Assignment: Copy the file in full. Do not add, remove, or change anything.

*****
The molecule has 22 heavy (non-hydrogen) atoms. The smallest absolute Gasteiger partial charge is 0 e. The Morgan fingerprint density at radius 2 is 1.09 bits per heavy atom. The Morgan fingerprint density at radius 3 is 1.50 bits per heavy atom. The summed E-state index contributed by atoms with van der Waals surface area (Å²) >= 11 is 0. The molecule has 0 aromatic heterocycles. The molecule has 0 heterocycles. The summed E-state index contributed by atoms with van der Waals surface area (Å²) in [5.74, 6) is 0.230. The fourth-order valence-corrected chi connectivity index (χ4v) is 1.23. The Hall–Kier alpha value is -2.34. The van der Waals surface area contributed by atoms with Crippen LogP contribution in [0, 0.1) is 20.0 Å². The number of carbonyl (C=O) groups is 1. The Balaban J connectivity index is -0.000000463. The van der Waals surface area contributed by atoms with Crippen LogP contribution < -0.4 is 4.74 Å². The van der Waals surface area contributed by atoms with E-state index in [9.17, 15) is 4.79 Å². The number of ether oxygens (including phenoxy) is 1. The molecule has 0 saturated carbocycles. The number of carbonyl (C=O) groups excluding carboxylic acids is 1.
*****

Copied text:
The molecule has 22 heavy (non-hydrogen) atoms. The smallest absolute Gasteiger partial charge is 0 e. The Morgan fingerprint density at radius 2 is 1.09 bits per heavy atom. The Morgan fingerprint density at radius 3 is 1.50 bits per heavy atom. The summed E-state index contributed by atoms with van der Waals surface area (Å²) >= 11 is 0. The molecule has 0 aromatic heterocycles. The molecule has 0 heterocycles. The summed E-state index contributed by atoms with van der Waals surface area (Å²) in [5.74, 6) is 0.230. The fourth-order valence-corrected chi connectivity index (χ4v) is 1.23. The Hall–Kier alpha value is -2.34. The van der Waals surface area contributed by atoms with Crippen LogP contribution in [0, 0.1) is 20.0 Å². The number of carbonyl (C=O) groups is 1. The Balaban J connectivity index is -0.000000463. The van der Waals surface area contributed by atoms with Crippen LogP contribution < -0.4 is 4.74 Å². The van der Waals surface area contributed by atoms with E-state index in [9.17, 15) is 4.79 Å². The number of ether oxygens (including phenoxy) is 1. The molecule has 0 saturated carbocycles. The number of carbonyl (C=O) groups excluding carboxylic acids is 1.